What happens when language meets movement?
I climbed in the car this morning and stumbled upon a Radiolab episode that set my mind to work on the connection between language and movement. It's not very often that a radio or television show will pique my interest as both an academic and a dancer, but today's episode did just that.
I've been dancing since childhood and love teaching, but academically, I was interested in language, so interested, in fact, that I earned a PhD in French. I think often about the connection between language and movement and have begun introducing French vocabulary to even my youngest dancers as an additional tool for keeping their minds working during moments of repetitious movement, such as stretching and flexing our feet.
Today's episode, "Words" centered on what happens in our brains and bodies when we put words to symbols. To make a long story short: language is a code-breaker, the key to understanding and organizing our world.
Here's the most interesting part: The more words a person has for the process of thinking, the better he or she becomes at thinking. What does this mean for movement? The more words we have for movement, the better we will be able to move.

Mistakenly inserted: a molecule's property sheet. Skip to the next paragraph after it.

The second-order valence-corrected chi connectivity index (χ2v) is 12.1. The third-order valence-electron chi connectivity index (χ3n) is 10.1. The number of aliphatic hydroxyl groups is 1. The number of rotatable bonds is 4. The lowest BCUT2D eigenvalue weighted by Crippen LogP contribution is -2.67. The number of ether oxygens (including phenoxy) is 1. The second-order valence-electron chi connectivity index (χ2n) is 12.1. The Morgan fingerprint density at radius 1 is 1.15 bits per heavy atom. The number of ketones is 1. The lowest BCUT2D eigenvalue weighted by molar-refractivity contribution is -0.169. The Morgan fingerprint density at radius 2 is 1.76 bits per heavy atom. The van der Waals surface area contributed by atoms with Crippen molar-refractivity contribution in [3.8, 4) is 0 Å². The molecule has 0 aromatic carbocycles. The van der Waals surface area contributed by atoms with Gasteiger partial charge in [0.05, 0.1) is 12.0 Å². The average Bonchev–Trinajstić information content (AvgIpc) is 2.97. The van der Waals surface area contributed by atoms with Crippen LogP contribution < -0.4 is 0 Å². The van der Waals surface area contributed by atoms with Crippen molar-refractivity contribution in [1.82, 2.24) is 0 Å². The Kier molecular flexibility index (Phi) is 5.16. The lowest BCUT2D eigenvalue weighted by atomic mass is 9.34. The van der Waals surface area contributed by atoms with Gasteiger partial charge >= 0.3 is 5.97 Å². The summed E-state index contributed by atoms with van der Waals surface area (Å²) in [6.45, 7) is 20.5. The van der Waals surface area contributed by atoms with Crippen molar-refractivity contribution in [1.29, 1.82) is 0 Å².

By introducing basic movement vocabulary at a very young age and providing more input as a dancer matures, he or she will be able to improve quality of movement by understanding the different nuances of the language surrounding it.
The brain/body vocabulary connection is amazing in and of itself, but even more enriching is the idea that increased understanding of movement also leads to increasing verbal complexity. When we teach dancers that there is a difference between a slide and a shuffle, a bend and a sway, or a chug and a jump, we force them to identify the differences in those two movements and to establish a vocabulary that accounts for those differences.
Everything from simple concepts like tempo and level to complex steps in advanced ballet class can be better understood and better performed by adding complexity to the way we talk and think about movement.
We all teach knowing that the majority of our students will not be professional dancers, although we each steadfastly hope they will be lifelong dancers, but we give them the gift of complexity. We teach them to watch, to distinguish, to reproduce, and through all of that we deepen their love and understanding of movement.
What else do we do? We make them smarter! Having a richer vocabulary doesn't only mean that a dancer will be a stronger reader, it means that a dancer will have a sharper mind, a more confident tone, the ability to better communicate his/her ideas to others, and a keen eye for the small differences that make individuals, books, projects, works of art, and, yes, movement unique.